That's when some of the largest cinematic superhero all-stars, including The Hawkeye, who can shoot arrows really accurately, will join forces to become The Avengers, in a movie version that is to be called "The Avengers." In the Marvel comics, they are called "Earth's Mightiest Heroes." In the movies, they're going to be called "Earth's Cinematicest Heroes."
Or, actually, maybe they're not going to be called that. Because, according to Ain't It Cool News, there are grumblings that, while the film itself is good, the guy who is directing it doesn't have a very "cinematic" eye. Seriously:
Word 'round the campfire is Marvel considers The Avengers to be their best outing yet. I've talked to some cynics in the group who weren't sure it was going to come together and they're all doing their mea culpas now. They say it has the heart, the action, the humor and the suspense a movie like The Avengers should have. The only criticisms I've heard is that [director Joss] Whedon's eye isn't as cinematic as it should be, but that the rest of the movie is so good that you accept it.First of all, saying that a film is Marvel Studios's "best outing yet" is like congratulating the tallest jockey. But then again, maybe I'm just being snarky. There's no need to impugn jockeys, who work hard at a very dangerous job for little money. What I mean is, this is the studio of "Iron Man," that loathsome neocon debauch, "The Incredible Hulk," which was a re-hash of a derivative tv show, "Iron Man 2," an illogical miasma, the best part of which was seeing former late-night talk show host Larry Sanders as a Senator, "Captain America," a listless celebration of the absolute worst of America, and "Thor," an earth-bound B-grade enervation.
Joss Whedon is a talented writer. He created "Buffy the Vampire Slayer" and "Firefly." He was one of the screenwriters of the original "Toy Story" film. He had a well-regarded run on the "Astonishing X-Men" comic book series. Again, here's your paper plate award, tallest jockey, but I don't doubt that his "Avengers" screenplay is the best screenplay Marvel Studios has yet produced. I'm sure it has heart, action, humor, and suspense, as Ain't It Cool's sources inside Marvel have said. Actually, it probably doesn't have all that much suspense -- is there any chance at all that one of the Avengers might die (superhero characters never die!), or that they might fail in their mission to save the world, or whatever it is that they're going to in this movie (I'm sure it's save the world)? Maybe the "suspense" comes from how long the Avengers will "antagonize" one another before finally putting aside their differences to finally start killing balls.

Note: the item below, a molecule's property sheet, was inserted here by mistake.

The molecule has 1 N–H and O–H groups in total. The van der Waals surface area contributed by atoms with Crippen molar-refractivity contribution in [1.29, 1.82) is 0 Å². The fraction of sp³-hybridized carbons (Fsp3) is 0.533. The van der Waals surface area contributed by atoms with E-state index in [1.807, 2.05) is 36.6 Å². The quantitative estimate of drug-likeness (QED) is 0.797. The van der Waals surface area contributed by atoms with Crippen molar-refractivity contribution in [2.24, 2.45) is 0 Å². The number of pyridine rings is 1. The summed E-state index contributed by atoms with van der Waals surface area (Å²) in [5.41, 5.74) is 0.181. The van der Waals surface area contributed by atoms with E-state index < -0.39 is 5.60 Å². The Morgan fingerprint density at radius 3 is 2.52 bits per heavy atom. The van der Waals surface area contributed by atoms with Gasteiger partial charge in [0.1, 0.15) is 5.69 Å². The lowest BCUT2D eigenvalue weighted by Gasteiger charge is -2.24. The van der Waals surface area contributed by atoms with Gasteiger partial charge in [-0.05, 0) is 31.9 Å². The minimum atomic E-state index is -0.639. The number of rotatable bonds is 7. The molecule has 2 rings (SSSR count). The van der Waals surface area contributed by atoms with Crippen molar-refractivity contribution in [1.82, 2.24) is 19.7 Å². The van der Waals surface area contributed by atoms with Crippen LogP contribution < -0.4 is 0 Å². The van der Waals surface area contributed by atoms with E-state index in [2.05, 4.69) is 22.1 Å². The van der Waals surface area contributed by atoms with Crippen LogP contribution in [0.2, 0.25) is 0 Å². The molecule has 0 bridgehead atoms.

But the part of that quote above that I emphasized is devastating. This is an extremely expensive film. The budget is rumored to be over $260 million. Maybe $300 million. And yet -- this expensive blockbuster that's supposed to save the world and motivate people to spend $5.00 a gallon on gas, another $10.00 parking, an hour each way fighting traffic, $10.00 minimum on tickets (more if you wanna catch it in 3-D!), and then sit for a couple of hours in a crowded theater full of chattering fanboys -- this film's directed by someone that the people within the studio that's producing the film claim doesn't have an eye that's "as cinematic as it should be."
And that part about forgiving it because "the rest of the movie is so good" you just accept it -- I realize that the person being referenced is part of the corporation that's releasing the film and has a hug financial incentive to put a good face on this, but what a sad spin that is. It's a film, for crying out loud. A film should at the very least be "cinematic." If it's not "cinematic," then there's no "rest of the movie."
But what does that mean, really? Did the anonymous person think that previous Marvel Studios films were "cinematic"? Take a look at that list again. They're all films, and they all have the elements of films -- actors acting, edits, special effects, music, plots. Sure, they're "cinematic" in the broadest terms -- they fit the Merriam-Webster definition of the word. At least, they fit the second definition of the word, which reads,